Added Heat coach Erik Spoelstra: "Was there any doubt that it'd be us and Boston?"
Well, maybe a little.
Spoelstra watched Boston's Game 7 East semifinal matchup against Philadelphia without a notepad, not wanting to start game planning until the winner was decided. And that didn't come until late in the night, when Rajon Rondo -- forced into the closer's role after Pierce fouled out with 4:16 left -- delivered time and again down the stretch, carrying the Celtics to an 85-75 closeout victory.
"This is a good time right now," Celtics forward Kevin Garnett said. "This is the cream of the cream. This is what it's all about, you know, conference finals. We definitely didn't like the way we left last year. So we'll see what happens, man. We'll see what happens. Let's get it on."
Miami beat Boston in five games in last year's East semifinals, and the Celtics took three of four games from Miami this season. Both sides cautioned against reading too much into any of those results.
Neither team is short on desperation this time around. With Pierce, Garnett and Allen possibly playing their final season together, the Celtics hope to send their veteran core out with a second championship after they won the 2007-08 title in their first season together.
After squandering a 2-1 series lead and losing to the Dallas Mavericks in last season's NBA Finals, the Heat are under pressure to complete the job in the second season of their own "Big 3" era. But that task is even greater now that Miami is without Bosh, who averaged 18 points and 7.9 rebounds this season.
LeBron James said the game changes in the playoffs, even more so as teams get deeper into it. The Celtics know what he wants to do, he knows what the Celtics will try, familiarity born from James having already faced Boston in 18 playoff games -- more than any other active player, and more than any club the reigning MVP has squared off with in the postseason.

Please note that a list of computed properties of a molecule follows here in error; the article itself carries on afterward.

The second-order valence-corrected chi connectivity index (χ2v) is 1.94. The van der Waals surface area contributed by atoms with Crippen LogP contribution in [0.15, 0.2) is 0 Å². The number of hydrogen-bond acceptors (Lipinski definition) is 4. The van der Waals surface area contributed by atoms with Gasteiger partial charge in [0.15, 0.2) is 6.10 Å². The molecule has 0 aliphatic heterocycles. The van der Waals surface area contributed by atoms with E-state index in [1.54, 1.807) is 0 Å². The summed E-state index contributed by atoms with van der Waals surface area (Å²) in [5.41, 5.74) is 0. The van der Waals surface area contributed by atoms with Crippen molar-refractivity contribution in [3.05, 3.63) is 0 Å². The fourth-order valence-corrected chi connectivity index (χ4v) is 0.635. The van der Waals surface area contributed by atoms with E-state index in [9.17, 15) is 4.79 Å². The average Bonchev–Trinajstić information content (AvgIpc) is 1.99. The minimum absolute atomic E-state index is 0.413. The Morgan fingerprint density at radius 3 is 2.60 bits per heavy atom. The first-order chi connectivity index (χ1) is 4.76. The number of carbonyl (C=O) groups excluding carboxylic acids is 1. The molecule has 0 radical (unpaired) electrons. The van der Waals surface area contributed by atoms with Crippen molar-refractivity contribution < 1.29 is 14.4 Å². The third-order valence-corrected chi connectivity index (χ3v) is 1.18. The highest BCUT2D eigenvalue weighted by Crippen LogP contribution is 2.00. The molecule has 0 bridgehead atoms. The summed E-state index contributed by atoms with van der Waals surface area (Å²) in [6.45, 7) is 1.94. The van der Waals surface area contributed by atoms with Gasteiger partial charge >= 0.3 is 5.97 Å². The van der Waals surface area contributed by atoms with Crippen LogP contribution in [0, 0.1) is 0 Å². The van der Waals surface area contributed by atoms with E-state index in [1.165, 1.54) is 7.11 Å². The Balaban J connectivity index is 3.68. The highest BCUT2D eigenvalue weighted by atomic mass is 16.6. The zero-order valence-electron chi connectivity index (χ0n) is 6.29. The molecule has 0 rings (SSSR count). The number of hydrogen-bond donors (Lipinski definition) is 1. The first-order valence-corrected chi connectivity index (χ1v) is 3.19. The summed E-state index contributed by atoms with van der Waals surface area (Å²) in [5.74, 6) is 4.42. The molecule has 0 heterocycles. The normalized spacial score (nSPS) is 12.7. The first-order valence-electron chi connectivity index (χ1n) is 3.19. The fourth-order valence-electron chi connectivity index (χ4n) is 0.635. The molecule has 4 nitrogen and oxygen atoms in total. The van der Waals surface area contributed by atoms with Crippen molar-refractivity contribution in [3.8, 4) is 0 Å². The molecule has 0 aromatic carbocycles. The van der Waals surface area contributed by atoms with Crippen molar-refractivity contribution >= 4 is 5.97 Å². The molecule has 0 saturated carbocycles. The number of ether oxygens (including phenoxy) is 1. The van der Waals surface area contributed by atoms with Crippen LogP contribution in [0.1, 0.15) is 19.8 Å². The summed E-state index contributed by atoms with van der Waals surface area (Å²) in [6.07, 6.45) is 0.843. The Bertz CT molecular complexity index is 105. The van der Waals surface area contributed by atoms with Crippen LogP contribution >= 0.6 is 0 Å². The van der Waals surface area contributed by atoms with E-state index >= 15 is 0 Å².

"I wouldn't have it no other way, personally," James said. "It's really the only team I'm accustomed to playing in the playoffs. No matter where I go, I find a way to play Boston. ... We've got a lot of history."
James and the Cleveland Cavaliers lost in seven games to Boston in 2008. In 2010, the Celtics topped the Cavs in six games, one round after easily beating the Heat in a series punctuated by Wade vowing that he wouldn't lose another first-round series for a long time to come.
The Celtics are averaging 88.1 points in the playoffs. James and Wade are averaging nearly 53 in the postseason by themselves, and combined to score 197 in the last three games -- all Miami wins -- in the second-round series against Indiana.
Clearly, a clash in styles is possible, and the Celtics are leery of what Miami can do in the open floor.
"We will lose in a track meet," Allen said. "This team, they get up and down the floor. They want to score in transition. They pride themselves off of getting easy baskets. Defensively, we have to get back. Offensively, we can't play with the ball, we can't turn the ball over, we can't not execute."
Information from The Associated Press was used in this report.